27 June 2016
Our Letchworth office recently concluded an enquiry into the VAT affairs of a scaffolding services company. The enquiry has made it apparent that HMRC have established a national VAT Scaffolding Team and are systematically selecting candidates for compliance checks. The focus area of these checks appears to be the extent to which the scaffolders are zero rating supplies made to the builders of new residential dwellings. Whilst supplies to such housebuilders may, by most suppliers, be zero rated, HMRC take the view that scaffolders must standard rate a proportion of their invoices.
This is because the hire of goods is standard rated and HMRC are insistent (and despite a previous Tribunal case in the taxpayer’s favour, they’ve successfully argued the point at a number of subsequent tribunals) that the supply of scaffolding always includes an element of hire charge, whether explicit or implied. VAT notice 708 sets out their opinion in this respect, and some form of apportionment becomes relevant.
Of course, most building firms erecting new residential dwellings are happy enough to pay the standard rated element of the VAT since they are entitled to recover the sum through their VAT returns. But notwithstanding the fact that there is little or no actual VAT at stake to the public purse, HMRC are seeking to ensure that non-compliant scaffolders are issued assessments covering the previous four years, with the charging and recovery of the assessed VAT from their customers being the responsibility of the scaffolder. If the customers can’t or won’t pay, or if they no longer exist, then the scaffolder is left out of pocket.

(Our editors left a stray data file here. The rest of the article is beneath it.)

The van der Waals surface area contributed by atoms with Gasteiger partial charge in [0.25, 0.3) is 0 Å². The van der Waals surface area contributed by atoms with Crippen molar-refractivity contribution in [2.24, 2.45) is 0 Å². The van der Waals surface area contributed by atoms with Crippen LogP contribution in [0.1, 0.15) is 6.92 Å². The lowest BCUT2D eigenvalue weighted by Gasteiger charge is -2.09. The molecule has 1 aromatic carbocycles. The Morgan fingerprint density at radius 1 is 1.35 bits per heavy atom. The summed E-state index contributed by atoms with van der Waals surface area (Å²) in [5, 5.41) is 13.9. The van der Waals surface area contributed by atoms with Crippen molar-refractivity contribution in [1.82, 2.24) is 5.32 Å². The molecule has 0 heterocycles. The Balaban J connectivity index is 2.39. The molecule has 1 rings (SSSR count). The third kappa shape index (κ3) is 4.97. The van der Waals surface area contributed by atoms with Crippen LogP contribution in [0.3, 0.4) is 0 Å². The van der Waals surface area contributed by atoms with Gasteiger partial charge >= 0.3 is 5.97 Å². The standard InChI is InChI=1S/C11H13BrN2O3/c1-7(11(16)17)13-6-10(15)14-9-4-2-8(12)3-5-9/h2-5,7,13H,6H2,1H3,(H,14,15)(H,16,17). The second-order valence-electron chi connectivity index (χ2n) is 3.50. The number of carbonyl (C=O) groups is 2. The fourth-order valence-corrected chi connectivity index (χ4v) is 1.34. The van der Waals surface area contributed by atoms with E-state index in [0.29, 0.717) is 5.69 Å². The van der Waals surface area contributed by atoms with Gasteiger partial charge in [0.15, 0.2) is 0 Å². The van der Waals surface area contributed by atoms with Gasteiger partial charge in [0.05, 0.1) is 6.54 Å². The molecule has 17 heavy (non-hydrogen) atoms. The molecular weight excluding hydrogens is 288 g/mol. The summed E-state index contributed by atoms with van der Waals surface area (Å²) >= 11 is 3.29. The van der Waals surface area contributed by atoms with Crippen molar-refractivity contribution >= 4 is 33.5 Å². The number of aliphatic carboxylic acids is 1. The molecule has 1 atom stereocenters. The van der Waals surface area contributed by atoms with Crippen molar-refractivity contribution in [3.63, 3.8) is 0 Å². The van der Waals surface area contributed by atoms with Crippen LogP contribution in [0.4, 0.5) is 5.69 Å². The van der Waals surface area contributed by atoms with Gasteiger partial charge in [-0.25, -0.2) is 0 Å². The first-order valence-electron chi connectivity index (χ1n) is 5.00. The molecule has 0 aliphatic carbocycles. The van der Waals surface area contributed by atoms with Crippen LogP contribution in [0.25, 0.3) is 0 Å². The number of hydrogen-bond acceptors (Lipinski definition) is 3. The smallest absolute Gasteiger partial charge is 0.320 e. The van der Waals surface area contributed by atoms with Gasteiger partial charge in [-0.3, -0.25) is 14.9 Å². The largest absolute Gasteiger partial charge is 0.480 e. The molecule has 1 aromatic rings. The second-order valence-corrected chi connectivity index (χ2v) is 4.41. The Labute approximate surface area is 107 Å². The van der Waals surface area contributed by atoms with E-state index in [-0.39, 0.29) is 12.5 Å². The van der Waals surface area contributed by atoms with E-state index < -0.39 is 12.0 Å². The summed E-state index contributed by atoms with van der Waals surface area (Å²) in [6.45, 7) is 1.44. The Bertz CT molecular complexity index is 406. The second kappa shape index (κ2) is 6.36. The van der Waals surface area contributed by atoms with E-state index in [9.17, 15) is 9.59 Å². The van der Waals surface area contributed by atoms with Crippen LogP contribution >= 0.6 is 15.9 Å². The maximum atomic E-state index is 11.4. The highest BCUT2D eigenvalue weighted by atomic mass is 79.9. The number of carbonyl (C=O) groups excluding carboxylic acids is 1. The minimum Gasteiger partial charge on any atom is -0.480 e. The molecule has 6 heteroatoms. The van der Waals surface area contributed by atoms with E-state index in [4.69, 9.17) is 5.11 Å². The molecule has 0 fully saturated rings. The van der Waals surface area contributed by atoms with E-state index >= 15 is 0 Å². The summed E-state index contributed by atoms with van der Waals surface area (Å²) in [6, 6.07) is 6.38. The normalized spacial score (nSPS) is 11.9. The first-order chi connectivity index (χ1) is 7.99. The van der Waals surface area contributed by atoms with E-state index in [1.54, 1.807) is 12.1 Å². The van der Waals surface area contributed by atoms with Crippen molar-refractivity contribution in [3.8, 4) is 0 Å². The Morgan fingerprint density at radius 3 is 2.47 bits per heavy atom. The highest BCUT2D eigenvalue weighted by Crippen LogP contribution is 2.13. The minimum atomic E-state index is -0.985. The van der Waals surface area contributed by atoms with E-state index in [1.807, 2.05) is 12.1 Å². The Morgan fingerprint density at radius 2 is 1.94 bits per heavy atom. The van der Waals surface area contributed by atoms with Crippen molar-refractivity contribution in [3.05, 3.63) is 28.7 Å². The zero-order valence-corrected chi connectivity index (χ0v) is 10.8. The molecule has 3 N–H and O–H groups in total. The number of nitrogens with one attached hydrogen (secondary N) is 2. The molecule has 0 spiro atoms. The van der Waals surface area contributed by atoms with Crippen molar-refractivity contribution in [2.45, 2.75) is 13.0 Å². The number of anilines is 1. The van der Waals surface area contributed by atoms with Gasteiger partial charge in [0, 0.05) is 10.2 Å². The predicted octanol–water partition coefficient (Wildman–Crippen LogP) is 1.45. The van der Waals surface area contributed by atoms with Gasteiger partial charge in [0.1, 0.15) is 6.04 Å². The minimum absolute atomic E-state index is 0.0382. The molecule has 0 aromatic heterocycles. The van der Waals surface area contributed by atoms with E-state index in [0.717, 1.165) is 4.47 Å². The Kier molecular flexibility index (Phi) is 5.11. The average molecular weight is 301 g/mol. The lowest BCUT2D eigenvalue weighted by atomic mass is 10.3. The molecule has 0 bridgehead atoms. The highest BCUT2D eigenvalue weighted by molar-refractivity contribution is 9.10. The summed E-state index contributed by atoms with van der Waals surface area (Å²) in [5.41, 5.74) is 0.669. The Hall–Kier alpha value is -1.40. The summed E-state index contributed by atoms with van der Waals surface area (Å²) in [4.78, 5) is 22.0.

Like any error in a return to HMRC, the question of penalties and interest will undoubtedly come up during the course of the check.
Any scaffolder who has made zero rated supplies in the last four years would be well advised to consider your compliance with HMRC’s stance on the inherent hire charges. If there is any doubt about the accuracy of reporting, you should seek professional advice, as It is likely to be preferable to come forward to HMRC before they come knocking on the door with a list of questions, therefore, we recommend you seek professional advice.